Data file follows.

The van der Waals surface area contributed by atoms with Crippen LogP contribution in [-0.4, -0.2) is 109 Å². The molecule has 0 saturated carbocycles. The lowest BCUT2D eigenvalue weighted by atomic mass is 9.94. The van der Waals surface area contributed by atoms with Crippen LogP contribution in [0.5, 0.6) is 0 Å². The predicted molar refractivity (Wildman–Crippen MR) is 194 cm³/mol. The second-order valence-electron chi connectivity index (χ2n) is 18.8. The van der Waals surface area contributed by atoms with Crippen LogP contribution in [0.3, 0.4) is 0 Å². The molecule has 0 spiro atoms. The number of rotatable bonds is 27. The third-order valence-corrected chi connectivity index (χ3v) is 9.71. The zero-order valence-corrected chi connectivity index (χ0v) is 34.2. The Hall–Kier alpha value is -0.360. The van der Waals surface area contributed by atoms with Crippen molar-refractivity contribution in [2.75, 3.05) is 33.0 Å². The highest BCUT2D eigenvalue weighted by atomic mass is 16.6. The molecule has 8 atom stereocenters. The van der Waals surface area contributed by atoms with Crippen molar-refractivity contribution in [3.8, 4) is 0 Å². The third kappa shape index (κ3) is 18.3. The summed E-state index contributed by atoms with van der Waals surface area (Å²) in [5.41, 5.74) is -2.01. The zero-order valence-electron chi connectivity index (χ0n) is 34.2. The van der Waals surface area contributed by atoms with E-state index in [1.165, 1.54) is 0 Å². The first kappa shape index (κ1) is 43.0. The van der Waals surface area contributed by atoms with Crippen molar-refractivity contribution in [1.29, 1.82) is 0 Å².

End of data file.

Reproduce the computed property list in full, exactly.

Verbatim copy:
The van der Waals surface area contributed by atoms with Crippen LogP contribution in [-0.4, -0.2) is 109 Å². The molecule has 0 saturated carbocycles. The lowest BCUT2D eigenvalue weighted by atomic mass is 9.94. The van der Waals surface area contributed by atoms with Crippen LogP contribution in [0.5, 0.6) is 0 Å². The predicted molar refractivity (Wildman–Crippen MR) is 194 cm³/mol. The second-order valence-electron chi connectivity index (χ2n) is 18.8. The van der Waals surface area contributed by atoms with Crippen LogP contribution in [0.3, 0.4) is 0 Å². The molecule has 0 spiro atoms. The number of rotatable bonds is 27. The third-order valence-corrected chi connectivity index (χ3v) is 9.71. The zero-order valence-corrected chi connectivity index (χ0v) is 34.2. The Hall–Kier alpha value is -0.360. The van der Waals surface area contributed by atoms with Crippen molar-refractivity contribution in [2.75, 3.05) is 33.0 Å². The highest BCUT2D eigenvalue weighted by atomic mass is 16.6. The molecule has 8 atom stereocenters. The van der Waals surface area contributed by atoms with Crippen molar-refractivity contribution in [3.8, 4) is 0 Å². The third kappa shape index (κ3) is 18.3. The summed E-state index contributed by atoms with van der Waals surface area (Å²) in [5.41, 5.74) is -2.01. The zero-order valence-electron chi connectivity index (χ0n) is 34.2. The van der Waals surface area contributed by atoms with E-state index in [1.165, 1.54) is 0 Å². The first kappa shape index (κ1) is 43.0. The van der Waals surface area contributed by atoms with Crippen molar-refractivity contribution in [1.29, 1.82) is 0 Å².